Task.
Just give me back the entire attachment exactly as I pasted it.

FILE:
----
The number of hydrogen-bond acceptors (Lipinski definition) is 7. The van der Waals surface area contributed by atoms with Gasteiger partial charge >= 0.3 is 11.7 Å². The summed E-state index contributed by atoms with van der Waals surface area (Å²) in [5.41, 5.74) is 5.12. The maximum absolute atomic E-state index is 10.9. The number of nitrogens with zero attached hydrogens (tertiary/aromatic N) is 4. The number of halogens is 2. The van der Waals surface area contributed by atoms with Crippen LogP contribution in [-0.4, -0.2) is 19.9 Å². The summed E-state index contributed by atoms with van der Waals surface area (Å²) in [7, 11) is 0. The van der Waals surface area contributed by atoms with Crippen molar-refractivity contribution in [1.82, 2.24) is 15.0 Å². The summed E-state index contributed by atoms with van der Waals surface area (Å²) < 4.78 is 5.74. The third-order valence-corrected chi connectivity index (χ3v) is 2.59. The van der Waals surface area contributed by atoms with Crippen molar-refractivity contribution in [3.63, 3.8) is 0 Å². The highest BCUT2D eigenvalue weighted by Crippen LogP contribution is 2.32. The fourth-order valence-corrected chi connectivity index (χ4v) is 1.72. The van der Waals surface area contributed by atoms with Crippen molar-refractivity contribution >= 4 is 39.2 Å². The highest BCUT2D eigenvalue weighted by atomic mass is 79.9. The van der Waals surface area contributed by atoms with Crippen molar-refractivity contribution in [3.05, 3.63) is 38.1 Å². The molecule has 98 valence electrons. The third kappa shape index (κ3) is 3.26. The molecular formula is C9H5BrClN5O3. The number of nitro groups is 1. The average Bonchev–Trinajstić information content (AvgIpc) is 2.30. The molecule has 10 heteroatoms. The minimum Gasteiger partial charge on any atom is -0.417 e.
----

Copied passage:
The number of hydrogen-bond acceptors (Lipinski definition) is 7. The van der Waals surface area contributed by atoms with Gasteiger partial charge >= 0.3 is 11.7 Å². The summed E-state index contributed by atoms with van der Waals surface area (Å²) in [5.41, 5.74) is 5.12. The maximum absolute atomic E-state index is 10.9. The number of nitrogens with zero attached hydrogens (tertiary/aromatic N) is 4. The number of halogens is 2. The van der Waals surface area contributed by atoms with Crippen LogP contribution in [-0.4, -0.2) is 19.9 Å². The summed E-state index contributed by atoms with van der Waals surface area (Å²) in [7, 11) is 0. The van der Waals surface area contributed by atoms with Crippen molar-refractivity contribution in [1.82, 2.24) is 15.0 Å². The summed E-state index contributed by atoms with van der Waals surface area (Å²) < 4.78 is 5.74. The third-order valence-corrected chi connectivity index (χ3v) is 2.59. The van der Waals surface area contributed by atoms with Crippen molar-refractivity contribution in [3.63, 3.8) is 0 Å². The highest BCUT2D eigenvalue weighted by Crippen LogP contribution is 2.32. The fourth-order valence-corrected chi connectivity index (χ4v) is 1.72. The van der Waals surface area contributed by atoms with Crippen molar-refractivity contribution >= 4 is 39.2 Å². The highest BCUT2D eigenvalue weighted by atomic mass is 79.9. The van der Waals surface area contributed by atoms with Crippen molar-refractivity contribution in [3.05, 3.63) is 38.1 Å². The molecule has 98 valence electrons. The third kappa shape index (κ3) is 3.26. The molecular formula is C9H5BrClN5O3. The number of nitro groups is 1. The average Bonchev–Trinajstić information content (AvgIpc) is 2.30. The molecule has 10 heteroatoms. The minimum Gasteiger partial charge on any atom is -0.417 e.